Our recent Rights & Licensing forum took a look at how the publishing sector is coping during the Covid-19 pandemic. One of the ways publishers can maximise their revenues included a presentation with research suggesting opportunities to generate revenues from permissions are being missed. The forum concluded with an overview on the publishing sector with the CEOs and leaders of our trade association members. Click here to see a recording of the event.
How do we navigate the tricky world of copyright when using others work in our books and articles? This online event will feature panellists representing publishing, agents and editorial takes on premissions and rights management. The event takes place 22nd September at 3 to 4pm. You can book your free place here.
PLS and ALPSP recently ran a webinar focussing on the best way forward to tackle industry-wide rights issues. Rights are an integral part of publishing but what happens when there are industry-wide problems that seem too big to fix? From addressing poor rights management to slashing six-month turnaround times for permissions requests, learn how we are leveraging our position as a collective management organisation to start solving issues that plague publishing houses across the industry.
The webinar was chaired by PLS’s Amy Ellis - Rights and Licensing Manager and co-presented by:
The webinar will last for approximately one hour (45 minutes plus questions). Please click here for webinar recording.
PLS were recently silver sponsors at IPG’s Virtual Conference 2020. The online conference was a great way to virtually connect with other attendees, publishers and exhibitors in the publishing sector.
At the conference PLS’s Head of Legal and Policy, Marjon Esfandiary gave a breakout talk on ‘Practical tips on good Rights Management’ which you can see by clicking here.
While Rights and Licensing Manager, Amy Ellis, was part of a podcast series in which she discussed ways that publishers can maximise revenues through collective licensing, permissions and rights management. You can listen to it here.
The last 2018 REDUX conference offered lively discussion on Open Access, monographs and the Research Excellence Framework – all topics that people in the publishing sector are deeply passionate about.
In light of the current lockdown situation, ALPSP and Cambridge University Press recently hosted a webinar event to revisit these topics and take stock of what progress has been made since 2018. The panel also discussed issues around key themes including timelines, routes to OA, licenses, exceptions and international traction.
You can watch the Redux Online webinar, moderated by Publisher’s Licensing Services CEO Sarah Faulder, and with principal participants Helen Snaith of Research England (part of UKRI), and Richard Fisher of Yale UP here.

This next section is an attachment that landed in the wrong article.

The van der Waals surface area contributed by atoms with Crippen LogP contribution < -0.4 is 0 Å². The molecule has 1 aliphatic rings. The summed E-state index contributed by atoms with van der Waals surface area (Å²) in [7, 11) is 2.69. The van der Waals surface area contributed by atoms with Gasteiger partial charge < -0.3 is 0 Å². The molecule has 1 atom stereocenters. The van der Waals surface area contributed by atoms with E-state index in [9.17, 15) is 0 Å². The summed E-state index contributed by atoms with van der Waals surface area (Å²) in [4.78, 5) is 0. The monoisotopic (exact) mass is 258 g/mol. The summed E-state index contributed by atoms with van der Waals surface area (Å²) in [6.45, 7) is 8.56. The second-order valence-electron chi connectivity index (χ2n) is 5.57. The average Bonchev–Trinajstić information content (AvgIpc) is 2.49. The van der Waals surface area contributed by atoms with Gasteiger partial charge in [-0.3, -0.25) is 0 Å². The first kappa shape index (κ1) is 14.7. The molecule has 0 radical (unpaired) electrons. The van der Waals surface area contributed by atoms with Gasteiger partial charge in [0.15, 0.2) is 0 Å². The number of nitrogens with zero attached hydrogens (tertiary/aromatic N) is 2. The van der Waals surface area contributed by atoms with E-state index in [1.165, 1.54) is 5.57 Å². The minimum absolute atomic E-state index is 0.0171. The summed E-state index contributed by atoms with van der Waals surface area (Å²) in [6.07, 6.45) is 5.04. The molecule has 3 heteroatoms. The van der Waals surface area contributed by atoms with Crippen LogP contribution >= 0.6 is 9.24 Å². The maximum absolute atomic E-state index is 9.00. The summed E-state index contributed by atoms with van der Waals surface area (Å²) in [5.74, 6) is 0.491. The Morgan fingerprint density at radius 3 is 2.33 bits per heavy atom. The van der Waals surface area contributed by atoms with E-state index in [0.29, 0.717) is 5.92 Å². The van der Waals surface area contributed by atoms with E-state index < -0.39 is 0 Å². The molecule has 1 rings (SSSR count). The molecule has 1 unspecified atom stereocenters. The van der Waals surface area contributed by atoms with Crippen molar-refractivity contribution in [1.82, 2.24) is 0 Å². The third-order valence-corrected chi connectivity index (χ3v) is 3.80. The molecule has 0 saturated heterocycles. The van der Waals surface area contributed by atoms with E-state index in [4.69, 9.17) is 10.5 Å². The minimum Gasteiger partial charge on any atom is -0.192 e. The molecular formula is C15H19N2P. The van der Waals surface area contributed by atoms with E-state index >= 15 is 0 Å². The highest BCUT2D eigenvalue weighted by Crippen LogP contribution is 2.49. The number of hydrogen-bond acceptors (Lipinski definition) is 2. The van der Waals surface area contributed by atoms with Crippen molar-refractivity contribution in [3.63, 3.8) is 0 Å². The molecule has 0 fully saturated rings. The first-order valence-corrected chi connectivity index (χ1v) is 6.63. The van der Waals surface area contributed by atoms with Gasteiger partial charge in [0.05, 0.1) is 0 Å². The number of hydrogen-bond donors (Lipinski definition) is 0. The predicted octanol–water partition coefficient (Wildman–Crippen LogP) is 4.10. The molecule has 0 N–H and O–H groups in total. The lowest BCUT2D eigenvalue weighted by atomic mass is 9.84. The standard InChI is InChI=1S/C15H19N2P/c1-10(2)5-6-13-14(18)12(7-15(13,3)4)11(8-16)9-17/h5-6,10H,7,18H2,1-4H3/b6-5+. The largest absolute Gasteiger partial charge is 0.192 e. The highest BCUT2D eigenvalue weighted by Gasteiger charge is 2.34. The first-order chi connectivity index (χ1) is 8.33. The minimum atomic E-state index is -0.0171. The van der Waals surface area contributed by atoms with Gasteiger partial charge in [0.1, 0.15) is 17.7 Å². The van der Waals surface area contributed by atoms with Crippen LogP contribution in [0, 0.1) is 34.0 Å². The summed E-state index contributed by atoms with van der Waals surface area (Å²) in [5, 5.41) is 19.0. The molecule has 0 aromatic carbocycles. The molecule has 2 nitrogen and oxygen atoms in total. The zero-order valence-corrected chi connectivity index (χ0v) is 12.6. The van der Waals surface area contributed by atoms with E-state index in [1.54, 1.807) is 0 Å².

“Authentic hope” was a key phrase in Guardian Editor Katharine Viner’s presentation to a lively BookBrunch breakfast briefing on 28 November.
She was introduced by PLS Chief Executive Sarah Faulder who welcomed senior figures in the publishing industry to our Shackleton House office. Her talk was the third BookBrunch Breakfast Briefing that PLS has sponsored, following Kwame Kwei-Armah and John Kampfner.
Katharine Viner (on left) with PLS Chief Executive Sarah Faulder
‘Llama antibodies’, ‘Chronic fatigue syndrome’ and ‘Electromagnetic radiation’ amongst terms most frequently searched in libraries
Public library users search for an eclectic range of topics when using the Access to Research free online search. The service enables any user in a participating public library to search directly for and print out a copy of any of the more than 15 million journal articles that publishers make available through their participation. The free service is only available in public libraries. 85% of public libraries in the UK currently offer access to the service.
Analysis of the top 20 search terms by month nationwide for 2018 has thrown up an idiosyncratic list of interests, in addition to the perennial concerns of health, history and science. Medical ailments are well represented (‘Caesarean nerve damage’ and ‘Effect tuition fees have on students’ mental health’) but there is also room for the somewhat specialized (‘Llama antibodies’ and ‘Ragwort’).
Local Authorities who have not yet joined the schme should click here
PLS is working in partnership with the UK’s four higher education funding bodies and publishers in order to facilitate secure electronic access to journal articles and other research outputs for the Research Excellence Framework (REF) 2021.
The agreement will reduce the burden for researchers submitting outputs for assessment and provide assurance that outputs are handled in accordance with copyright.
It will also increase efficiency for the REF assessment panels and save public money that would otherwise have been spent on fees.
PLS will facilitate electronic access to up to 200,000 journal articles and other research outputs for assessment by more than 800 panellists across 34 units of assessment in the course of the REF 2021.
The PLS Board has appointed Rosie Glazebrook as its new Chair with effect from 1 April 2019. She takes over from Mark Bide who retires at the end of May having completed six years in office. Like Mark, she will also become the co-Chair of the Copyright Licensing Agency (CLA).
Rosie Glazebrook, who will be PLS’ first female Chair, is a Commissioner, Civil Service Commission, a Council Member of the General Optical Council and Chair of a Research Ethics Committee for NHS Health Research Authority. Before building her extensive non-executive career in the private, public and voluntary sectors, Rosie worked in the publishing world and is now a Trustee and Chair of the Development Board of Book Aid International.